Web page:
When IRS and Justice Department officials looked into Russell’s allegations, they found they didn’t hold up. The offshore accounts, lawyers from the Justice Department tax division concluded in court papers in 1996, “simply did not exist.” Williams later told the Journal he wasn’t sure the private investigator’s information was conclusively disproved in all respects by the government’s subsequent probes. Russell said he obtained the information through other private investigators with whom he had had extensive dealings, including a firm in California, and he believed the information to be accurate and reliable.

Connaughton eventually filed his defamation suit in 1996, naming Williams as one of the defendants. In depositions and other statements in the case in state court in Houston, Williams maintained he did nothing wrong in raising the allegations, adding that he pressed Russell to verify the allegations. Russell said he assured Shell and Williams that the information was accurate.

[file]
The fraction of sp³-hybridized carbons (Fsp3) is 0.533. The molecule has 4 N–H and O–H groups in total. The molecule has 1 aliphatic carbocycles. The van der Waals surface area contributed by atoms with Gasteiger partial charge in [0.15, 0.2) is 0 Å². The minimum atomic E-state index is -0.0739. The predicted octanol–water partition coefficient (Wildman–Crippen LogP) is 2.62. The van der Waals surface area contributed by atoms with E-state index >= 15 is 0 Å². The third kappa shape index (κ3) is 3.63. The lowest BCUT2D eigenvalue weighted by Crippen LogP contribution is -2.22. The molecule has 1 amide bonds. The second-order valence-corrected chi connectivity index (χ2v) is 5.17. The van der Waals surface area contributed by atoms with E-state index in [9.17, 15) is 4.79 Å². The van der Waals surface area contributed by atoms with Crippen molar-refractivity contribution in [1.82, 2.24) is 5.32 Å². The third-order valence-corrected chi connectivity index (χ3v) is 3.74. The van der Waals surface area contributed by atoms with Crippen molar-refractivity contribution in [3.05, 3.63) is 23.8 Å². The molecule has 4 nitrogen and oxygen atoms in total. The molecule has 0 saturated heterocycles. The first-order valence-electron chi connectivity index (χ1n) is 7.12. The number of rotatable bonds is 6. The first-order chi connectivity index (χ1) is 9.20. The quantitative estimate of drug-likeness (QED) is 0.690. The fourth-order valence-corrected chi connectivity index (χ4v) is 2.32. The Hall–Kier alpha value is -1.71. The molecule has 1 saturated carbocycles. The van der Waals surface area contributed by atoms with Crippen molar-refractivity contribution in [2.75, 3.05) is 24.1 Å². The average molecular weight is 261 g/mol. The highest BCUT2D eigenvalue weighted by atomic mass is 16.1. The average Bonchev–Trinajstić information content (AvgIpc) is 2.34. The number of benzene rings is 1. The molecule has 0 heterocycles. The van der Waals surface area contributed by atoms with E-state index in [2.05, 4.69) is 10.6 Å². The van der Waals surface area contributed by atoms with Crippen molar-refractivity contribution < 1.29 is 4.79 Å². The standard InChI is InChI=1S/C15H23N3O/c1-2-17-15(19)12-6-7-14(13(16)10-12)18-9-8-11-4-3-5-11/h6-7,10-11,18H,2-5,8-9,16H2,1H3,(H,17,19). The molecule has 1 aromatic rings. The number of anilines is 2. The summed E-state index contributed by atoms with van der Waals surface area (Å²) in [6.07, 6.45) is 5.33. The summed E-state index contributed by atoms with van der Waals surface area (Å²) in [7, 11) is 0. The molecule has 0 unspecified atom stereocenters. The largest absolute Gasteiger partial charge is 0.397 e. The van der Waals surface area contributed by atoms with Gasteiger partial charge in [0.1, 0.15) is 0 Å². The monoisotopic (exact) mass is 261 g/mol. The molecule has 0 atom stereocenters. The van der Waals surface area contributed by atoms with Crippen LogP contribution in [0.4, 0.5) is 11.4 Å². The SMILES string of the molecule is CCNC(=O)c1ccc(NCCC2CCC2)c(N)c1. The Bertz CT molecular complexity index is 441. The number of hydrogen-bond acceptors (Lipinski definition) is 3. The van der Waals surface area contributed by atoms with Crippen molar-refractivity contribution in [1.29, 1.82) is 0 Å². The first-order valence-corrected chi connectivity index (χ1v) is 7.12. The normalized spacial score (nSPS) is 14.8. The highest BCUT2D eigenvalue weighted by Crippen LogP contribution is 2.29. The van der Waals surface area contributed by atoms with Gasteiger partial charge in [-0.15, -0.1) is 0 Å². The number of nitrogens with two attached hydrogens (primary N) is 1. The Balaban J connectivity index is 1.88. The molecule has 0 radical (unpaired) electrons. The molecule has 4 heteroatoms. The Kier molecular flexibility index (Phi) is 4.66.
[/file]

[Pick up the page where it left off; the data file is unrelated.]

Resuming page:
He also said that initial information Russell provided on other topics proved accurate, leading him to believe Russell was reliable. Russell said in a recent interview that he thought Williams and the other Shell representatives in the tax case did nothing wrong.

After three years of sometimes bitter wrangling over evidence, the Connaughton lawsuit was settled in 1999. The agreement involved no admission of liability by Williams or the other defendants. But Shell agreed to pay Connaughton a sum that wasn’t disclosed, but which two separate lawyers involved say exceeded $100,000. One person familiar with the situation told the Journal neither Williams nor his firm at the time contributed to the settlement.